The strangest part of the Atlanta allure (and this extends to Charlotte) is the black mythology of these places as promised lands. Suddenly the North Carolina of Jesse Helms and the Georgia of Sonny Perdue are supposed meccas for progressive blacks (and Sonny's the governor RIGHT NOW and won basically for his support of the confederate flag).

I once heard a black secretary at my dad's office in suburban Detroit say she was moving from a nice middle-class Detroit suburb to the southern suburbs of Atlanta for the safety, schools and lack of congestion. There is absolutely no data to support the notion that suburban Atlanta would be a solid choice over suburban Detroit for safety, schools or congestion. If anything, there should be a flood in the opposite direction, from emerging ghettohoods in South DeKalb and South Fulton counties (Atlanta) to the Northeast and Midwest.

It's amazing how good PR can influence relocation decisions more than hard statistics.
It's quite obvious that you don't know what you're talking about.
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  #5  
Old Posted Mar 22, 2007, 4:44 PM
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^
Thanks for the informed reply. Going forward, I'll be sure to ignore hard data and instead rely on media hype and PR razzle dazzle.
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  #6  
Old Posted Mar 22, 2007, 4:55 PM
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Crawford, Atlanta is in the Piedmont region of the Appalachians, with an average elevation of about 1000 feet, and it has a far more desirable climate than most of the deep South as a result. Many folks prefer four distinct seasons, and Atlanta does not have the stifling heat of Texas or Florida (since "warmth" was one of your criteria citing those other locales). In fact, droves of folks from Florida (former northerners) are moving halfway back and settling in North Georgia and the Carolinas. This phenomenon is referred to as the "halfbacks". The Atlanta metro, and the City of Atlanta in particular, have seen rapidly declining crime for some time now, so your crime comment is ill-informed. Atlantan's are a short drive from either mountains or the beach. Golf?? plenty of that here too, Crawford, including several of the country's most celebrated courses. And, as is widely known, the Atlanta metro does indeed have one of the nation's most affluent, influential and thriving African American communities. Maybe your prior post seemed so filled with inaccuracies and generalities that the subsequent poster didn't even know where to start! But I digress...please let's get the thread back on track and discuss the new census pop. estimates.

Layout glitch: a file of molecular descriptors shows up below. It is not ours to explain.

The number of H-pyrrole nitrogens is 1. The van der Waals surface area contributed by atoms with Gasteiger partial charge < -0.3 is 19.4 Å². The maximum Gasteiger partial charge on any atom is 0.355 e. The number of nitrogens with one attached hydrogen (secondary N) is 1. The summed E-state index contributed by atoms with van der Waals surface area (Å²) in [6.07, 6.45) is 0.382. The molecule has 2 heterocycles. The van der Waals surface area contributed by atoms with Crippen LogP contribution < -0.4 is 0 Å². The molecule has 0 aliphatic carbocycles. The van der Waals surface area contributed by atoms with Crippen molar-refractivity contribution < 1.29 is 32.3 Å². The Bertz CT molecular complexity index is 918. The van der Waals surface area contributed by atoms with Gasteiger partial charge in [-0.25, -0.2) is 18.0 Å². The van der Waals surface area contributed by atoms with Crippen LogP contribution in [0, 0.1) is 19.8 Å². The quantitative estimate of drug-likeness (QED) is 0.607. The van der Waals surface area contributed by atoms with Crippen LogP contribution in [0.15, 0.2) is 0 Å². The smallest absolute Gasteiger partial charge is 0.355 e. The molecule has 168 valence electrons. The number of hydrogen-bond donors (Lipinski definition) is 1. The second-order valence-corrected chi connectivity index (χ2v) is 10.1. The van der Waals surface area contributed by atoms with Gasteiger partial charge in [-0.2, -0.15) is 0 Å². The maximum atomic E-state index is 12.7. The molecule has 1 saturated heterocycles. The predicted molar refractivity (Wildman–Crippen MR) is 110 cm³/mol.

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Old Posted Mar 22, 2007, 4:50 PM
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Quote:
Originally Posted by Crawford View Post
Of all the Sunbelt boomers, Atlanta and environs is always the biggest mystery to me. Cities in Florida, Arizona, even Texas make sense (beach, warmth, golf, etc.). Atlanta is more of a head-scratcher. Inland location, far from ideal weather, high crime, crazy commutes, etc.

The two obvious draws would be 1. Easy to get a job and 2. Relatively cheap new homes in exurbs, except Atlanta does not appear to have lower unemployment rates or cheaper homes than from many of the regions from which it draws.

The strangest part of the Atlanta allure (and this extends to Charlotte) is the black mythology of these places as promised lands. Suddenly the North Carolina of Jesse Helms and the Georgia of Sonny Perdue are supposed meccas for progressive blacks (and Sonny's the governor RIGHT NOW and won basically for his support of the confederate flag).